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AB0106 The Small Gtpase Rhoa Signalling is Upregulated in the Cartilage of Patients with Knee Osteoarthritis Through the Phosphorylation of Myosin Light-Chain (MLC) Phosphatase Regulatory Unit MYPT-1 Induced by ERK: In Vivo and in Vitro Studies
  1. S. Pérez-Baos1,
  2. J. Andrés-Bergόs1,
  3. J.I. Barrasa1,
  4. A. Larrañaga-Vera1,
  5. E. Calvo2,
  6. P. Sanz-Gomez2,
  7. E. Sánchez-Biezma2,
  8. G. Herrero-Beaumont1,
  9. R. Largo1
  1. 1Joint and Bone Research Unit. Rheumatology Dept.
  2. 2Orthopaedic Surgery Dept., Iis-Fundaciόn Jiménez Díaz, Madrid, Spain


Background Osteoarthritis (OA) is characterized by progressive destruction of articular cartilage and changes in chondrocyte phenotype. The signalling of RhoA, a small GTPase protein, has a critical role in a range of cellular functions, including cytoskeleton rearrangement, being essential in focal adhesions and cell-matrix interactions. Several studies described the involvement of RhoA signalling in the healthy chondrocyte phenotype induced by interleukin (IL)-1α, a pro-catabolic cytokine locally increased in OA. Dysregulation of this signalling pathway could play an important role in the development of OA.

Objectives We aimed to study RhoA signalling pathway in human OA cartilage, and to establish the underlying mechanism involved in its regulation employing IL-1α in “in vitro” studies.

Methods Human OA cartilage was isolated from the knee of OA patients during joint replacement surgery while healthy cartilage was obtained from the knee of age and sex-matched healthy donors. In vitro studies were also conducted on human OA chondrocytes in culture (HOC). HOC were stimulated with 10 ng/ml IL-1α at different periods of time.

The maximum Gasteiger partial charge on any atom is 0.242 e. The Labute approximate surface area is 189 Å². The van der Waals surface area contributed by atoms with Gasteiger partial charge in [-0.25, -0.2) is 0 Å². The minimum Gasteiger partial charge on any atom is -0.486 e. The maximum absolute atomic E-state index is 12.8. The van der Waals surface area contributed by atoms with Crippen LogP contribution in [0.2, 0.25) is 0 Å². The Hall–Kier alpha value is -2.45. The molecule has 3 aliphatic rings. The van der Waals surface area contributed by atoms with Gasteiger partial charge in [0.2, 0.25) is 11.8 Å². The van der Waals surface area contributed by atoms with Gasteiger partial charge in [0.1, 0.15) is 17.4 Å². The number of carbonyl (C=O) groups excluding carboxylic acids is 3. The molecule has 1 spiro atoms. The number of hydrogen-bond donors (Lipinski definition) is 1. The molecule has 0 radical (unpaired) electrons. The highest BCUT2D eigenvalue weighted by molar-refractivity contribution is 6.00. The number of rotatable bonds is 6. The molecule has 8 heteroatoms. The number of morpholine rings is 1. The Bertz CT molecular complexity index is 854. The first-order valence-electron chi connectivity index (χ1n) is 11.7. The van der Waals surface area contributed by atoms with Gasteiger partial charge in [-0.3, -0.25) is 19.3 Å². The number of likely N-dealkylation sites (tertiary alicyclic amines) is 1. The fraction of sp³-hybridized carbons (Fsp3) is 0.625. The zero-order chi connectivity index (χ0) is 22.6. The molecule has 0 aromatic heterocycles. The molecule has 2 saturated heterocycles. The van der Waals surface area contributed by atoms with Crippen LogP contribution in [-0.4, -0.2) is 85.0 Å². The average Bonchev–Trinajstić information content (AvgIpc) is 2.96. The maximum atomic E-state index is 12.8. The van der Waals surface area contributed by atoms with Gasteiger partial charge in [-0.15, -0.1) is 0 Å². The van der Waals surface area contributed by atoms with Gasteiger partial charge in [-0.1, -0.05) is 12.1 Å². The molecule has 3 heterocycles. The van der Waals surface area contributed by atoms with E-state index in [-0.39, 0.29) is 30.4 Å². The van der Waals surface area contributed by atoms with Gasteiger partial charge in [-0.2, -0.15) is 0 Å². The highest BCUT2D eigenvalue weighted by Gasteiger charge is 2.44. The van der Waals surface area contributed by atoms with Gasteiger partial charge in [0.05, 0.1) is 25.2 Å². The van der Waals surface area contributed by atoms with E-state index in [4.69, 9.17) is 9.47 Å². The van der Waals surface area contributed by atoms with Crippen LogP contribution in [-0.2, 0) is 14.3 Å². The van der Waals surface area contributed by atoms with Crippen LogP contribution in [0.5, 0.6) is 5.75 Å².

Results We observed increased protein levels of RhoA and its effector kinase ROCK1 in the cartilage of OA patients when compared to healthy cartilage. Cytoskeletal arrangement is regulated through MYPT-1 phosphorylation -a regulatory subunit of MLC-phosphatase- by different kinases, including ROCK. OA cartilage also showed an increase in both the total and the phosphorylated (Thr-853) form of 70 KDa MYPT-1, compared to healthy cartilage. In addition, we found an increased phosphorylation of the final effector MLC in OA cartilage. In order to further elucidate the mechanism underlying RhoA activation in OA cartilage, we first studied whether IL-1α was able to mimic the RhoA signalling activation in HOC in culture. IL-1α induced a significant increase in RhoA synthesis that was not linked to ROCK1 activation. We also observed an increase in the presence and phosphorylation of the 70KDa MYPT-1 form, with a simultaneous decrease in the 110 KDa MYPT-1 form. ROCK inhibition was unable to prevent MYPT-1 phosphorylation induced by IL-1α in HOC. However, we did observe lower phosphorylation levels when using an ERK1/2 inhibitor. IL-1α induced RhoA recruitment to the HOC membrane, assessed by immunofluorescence. Phalloidin staining revealed that IL-1α triggered formation of stress fibers and the loss of focal adhesion in HOC. Both stress fiber formation and focal adhesion loss were improved by the ERK1/2 inhibitor.

Conclusions RhoA signalling is enhanced in the cartilage of OA patients, probably mediated by an increase in MYPT-1 phosphorylation. Stimulation of HOC with IL-1α is able to mimic these changes. However, MYPT-1 phosphorylation in HOC appeared to depend on ERK1/2, rather than on ROCK, as observed in OA cartilage. Further studies are needed to confirm the role of ROCK and ERK1/2 in RhoA activation in chondrocytes. Our results support the hypothesis that RhoA signalling pathway could be a potential therapeutic target in OA.

Disclosure of Interest None declared

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